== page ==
Slottje, who has been outspoken in her concerns with several lawmakers in Albany, recently had an exchange in with Maureen Coleman, an attorney with the state’s Department of Environmental Conservation, regarding the bill (see attached below). Coleman, who recently claimed at a conference at the Cornell Law School that she had written the bill, backed off that assertion and admitted that the bill had come through three years of deliberation in DEC.
While the DEC maintains that the bill will not change the nature of New York’s water rights laws, Slottje believes otherwise.
“This bill converts publicly owned water into private property,” she said. “I think that is a pretty big change. If there is no change, then why do we need the law?”
Groups opposed to the bill are asking its sponsors and co-sponsors NOT to pass this legislation without public hearings. The bill is sponsored in the Senate by upstate Buffalo area Senator Mark Grisanti and is co-sponsored by four downstate Democrats/Working Families Senators: Avella
Duane, Montgomery and Perkins. The Working Families Party presents itself as a Progressive Party on Environmental issues.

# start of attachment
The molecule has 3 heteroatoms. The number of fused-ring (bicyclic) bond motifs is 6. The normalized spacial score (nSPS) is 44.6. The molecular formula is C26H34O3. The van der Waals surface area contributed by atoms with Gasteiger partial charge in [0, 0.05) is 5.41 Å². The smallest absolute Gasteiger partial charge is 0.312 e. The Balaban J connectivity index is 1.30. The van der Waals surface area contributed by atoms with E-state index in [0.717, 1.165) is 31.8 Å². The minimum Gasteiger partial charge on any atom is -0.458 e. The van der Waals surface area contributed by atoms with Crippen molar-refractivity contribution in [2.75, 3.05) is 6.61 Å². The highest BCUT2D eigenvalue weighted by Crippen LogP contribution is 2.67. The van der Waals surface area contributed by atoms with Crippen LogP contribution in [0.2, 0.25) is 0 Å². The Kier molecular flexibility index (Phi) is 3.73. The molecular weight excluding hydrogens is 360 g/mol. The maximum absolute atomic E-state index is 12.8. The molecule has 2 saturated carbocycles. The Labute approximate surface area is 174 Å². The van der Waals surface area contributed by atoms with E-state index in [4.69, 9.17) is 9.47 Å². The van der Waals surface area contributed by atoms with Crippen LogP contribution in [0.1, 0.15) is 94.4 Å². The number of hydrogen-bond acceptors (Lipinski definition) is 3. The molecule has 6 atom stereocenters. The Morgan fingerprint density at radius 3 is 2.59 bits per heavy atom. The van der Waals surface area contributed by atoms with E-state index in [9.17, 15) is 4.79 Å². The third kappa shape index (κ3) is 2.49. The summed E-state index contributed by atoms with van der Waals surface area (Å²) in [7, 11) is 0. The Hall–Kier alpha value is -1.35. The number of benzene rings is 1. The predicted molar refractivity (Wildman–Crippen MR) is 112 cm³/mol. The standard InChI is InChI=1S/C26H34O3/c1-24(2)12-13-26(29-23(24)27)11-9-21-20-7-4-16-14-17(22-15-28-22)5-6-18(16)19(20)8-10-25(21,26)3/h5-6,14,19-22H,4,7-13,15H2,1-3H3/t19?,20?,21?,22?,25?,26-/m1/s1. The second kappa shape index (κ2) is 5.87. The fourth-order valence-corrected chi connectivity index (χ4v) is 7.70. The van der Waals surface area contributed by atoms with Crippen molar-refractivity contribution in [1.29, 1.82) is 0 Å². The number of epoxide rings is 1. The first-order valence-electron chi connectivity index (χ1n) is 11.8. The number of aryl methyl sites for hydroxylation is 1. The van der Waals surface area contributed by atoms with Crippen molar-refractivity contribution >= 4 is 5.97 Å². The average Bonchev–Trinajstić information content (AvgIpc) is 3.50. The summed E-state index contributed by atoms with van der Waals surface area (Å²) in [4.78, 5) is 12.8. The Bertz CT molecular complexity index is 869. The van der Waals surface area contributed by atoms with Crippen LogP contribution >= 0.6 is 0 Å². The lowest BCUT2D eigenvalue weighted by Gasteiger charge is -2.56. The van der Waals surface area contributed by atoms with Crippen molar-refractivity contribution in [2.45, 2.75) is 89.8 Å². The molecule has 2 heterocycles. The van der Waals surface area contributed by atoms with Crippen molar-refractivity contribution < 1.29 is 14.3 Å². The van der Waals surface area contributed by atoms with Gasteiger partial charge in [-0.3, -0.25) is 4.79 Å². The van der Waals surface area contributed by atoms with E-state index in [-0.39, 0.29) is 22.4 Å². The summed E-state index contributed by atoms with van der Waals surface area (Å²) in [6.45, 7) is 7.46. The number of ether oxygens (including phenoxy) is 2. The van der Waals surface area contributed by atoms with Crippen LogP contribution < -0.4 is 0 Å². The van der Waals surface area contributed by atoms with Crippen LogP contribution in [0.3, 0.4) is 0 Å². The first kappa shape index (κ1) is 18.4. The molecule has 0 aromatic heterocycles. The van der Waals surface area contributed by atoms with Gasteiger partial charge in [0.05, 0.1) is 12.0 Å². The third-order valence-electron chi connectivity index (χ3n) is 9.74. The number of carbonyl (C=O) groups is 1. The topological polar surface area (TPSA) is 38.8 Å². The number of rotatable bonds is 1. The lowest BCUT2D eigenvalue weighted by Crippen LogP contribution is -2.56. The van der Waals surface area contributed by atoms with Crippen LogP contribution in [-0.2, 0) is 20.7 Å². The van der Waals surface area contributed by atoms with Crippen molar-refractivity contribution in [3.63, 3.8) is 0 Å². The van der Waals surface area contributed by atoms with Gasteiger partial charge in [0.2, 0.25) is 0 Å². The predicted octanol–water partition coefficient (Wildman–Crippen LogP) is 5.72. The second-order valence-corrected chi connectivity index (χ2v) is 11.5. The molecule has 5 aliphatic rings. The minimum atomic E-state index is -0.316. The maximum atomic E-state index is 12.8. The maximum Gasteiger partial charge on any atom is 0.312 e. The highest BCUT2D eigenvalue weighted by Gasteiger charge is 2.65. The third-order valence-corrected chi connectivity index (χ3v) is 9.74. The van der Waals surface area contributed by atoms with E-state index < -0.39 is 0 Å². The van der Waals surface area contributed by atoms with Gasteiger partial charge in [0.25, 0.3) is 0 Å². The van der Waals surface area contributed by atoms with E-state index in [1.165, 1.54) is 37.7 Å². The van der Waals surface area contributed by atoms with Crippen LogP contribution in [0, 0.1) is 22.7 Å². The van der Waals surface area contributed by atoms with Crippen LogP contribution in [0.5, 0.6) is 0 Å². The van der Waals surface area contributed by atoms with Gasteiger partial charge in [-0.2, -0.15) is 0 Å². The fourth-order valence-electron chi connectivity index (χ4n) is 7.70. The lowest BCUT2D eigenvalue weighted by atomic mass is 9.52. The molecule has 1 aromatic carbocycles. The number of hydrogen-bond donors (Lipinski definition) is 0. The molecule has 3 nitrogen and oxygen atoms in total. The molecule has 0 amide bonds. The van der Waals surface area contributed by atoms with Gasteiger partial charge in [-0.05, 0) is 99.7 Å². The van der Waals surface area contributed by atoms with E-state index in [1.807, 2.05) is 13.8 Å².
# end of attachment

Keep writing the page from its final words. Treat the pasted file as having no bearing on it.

The State Assembly sponsor is Assemblyman Robert Sweeney. Up to this point, the downstate legislator’s Albany staff has been unavailable to address the serious concerns raised by Slottje and others.
Assembly Speaker Sheldon Silver has repeatedly spoken about the importance of protecting New York State’s water from the methane industry’s “fracking” practices. These bills appear to have covered the hydrofracking industry’s interests in water provision throughout the state.
The concerned groups are urging anyone interested in ensuring the adequate protection of New York’s most valuable resource to call these legislators this week and ask for public hearings on these bills.
An Exchange Between Attornies Helen Slottje and Maureen Coleman